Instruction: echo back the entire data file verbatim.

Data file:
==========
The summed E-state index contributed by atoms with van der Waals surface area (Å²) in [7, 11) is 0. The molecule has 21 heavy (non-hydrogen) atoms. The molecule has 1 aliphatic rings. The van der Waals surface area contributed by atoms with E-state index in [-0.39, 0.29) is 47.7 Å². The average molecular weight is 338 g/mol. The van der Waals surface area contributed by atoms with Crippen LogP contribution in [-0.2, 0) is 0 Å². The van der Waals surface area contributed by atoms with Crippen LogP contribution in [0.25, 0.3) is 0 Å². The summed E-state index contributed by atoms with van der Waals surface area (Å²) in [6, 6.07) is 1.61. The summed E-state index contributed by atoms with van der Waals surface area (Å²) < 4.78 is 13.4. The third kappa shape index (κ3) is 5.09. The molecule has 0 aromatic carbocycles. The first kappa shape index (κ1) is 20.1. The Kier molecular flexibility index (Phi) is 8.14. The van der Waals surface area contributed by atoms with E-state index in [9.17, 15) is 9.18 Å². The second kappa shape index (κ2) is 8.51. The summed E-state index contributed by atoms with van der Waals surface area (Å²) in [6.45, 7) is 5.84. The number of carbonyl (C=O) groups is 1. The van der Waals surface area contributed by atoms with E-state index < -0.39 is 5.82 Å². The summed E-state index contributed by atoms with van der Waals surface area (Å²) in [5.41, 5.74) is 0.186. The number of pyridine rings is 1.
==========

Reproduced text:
The summed E-state index contributed by atoms with van der Waals surface area (Å²) in [7, 11) is 0. The molecule has 21 heavy (non-hydrogen) atoms. The molecule has 1 aliphatic rings. The van der Waals surface area contributed by atoms with E-state index in [-0.39, 0.29) is 47.7 Å². The average molecular weight is 338 g/mol. The van der Waals surface area contributed by atoms with Crippen LogP contribution in [-0.2, 0) is 0 Å². The van der Waals surface area contributed by atoms with Crippen LogP contribution in [0.25, 0.3) is 0 Å². The summed E-state index contributed by atoms with van der Waals surface area (Å²) in [6, 6.07) is 1.61. The summed E-state index contributed by atoms with van der Waals surface area (Å²) < 4.78 is 13.4. The third kappa shape index (κ3) is 5.09. The molecule has 0 aromatic carbocycles. The first kappa shape index (κ1) is 20.1. The Kier molecular flexibility index (Phi) is 8.14. The van der Waals surface area contributed by atoms with E-state index in [9.17, 15) is 9.18 Å². The second kappa shape index (κ2) is 8.51. The summed E-state index contributed by atoms with van der Waals surface area (Å²) in [6.45, 7) is 5.84. The number of carbonyl (C=O) groups is 1. The van der Waals surface area contributed by atoms with E-state index < -0.39 is 5.82 Å². The summed E-state index contributed by atoms with van der Waals surface area (Å²) in [5.41, 5.74) is 0.186. The number of pyridine rings is 1.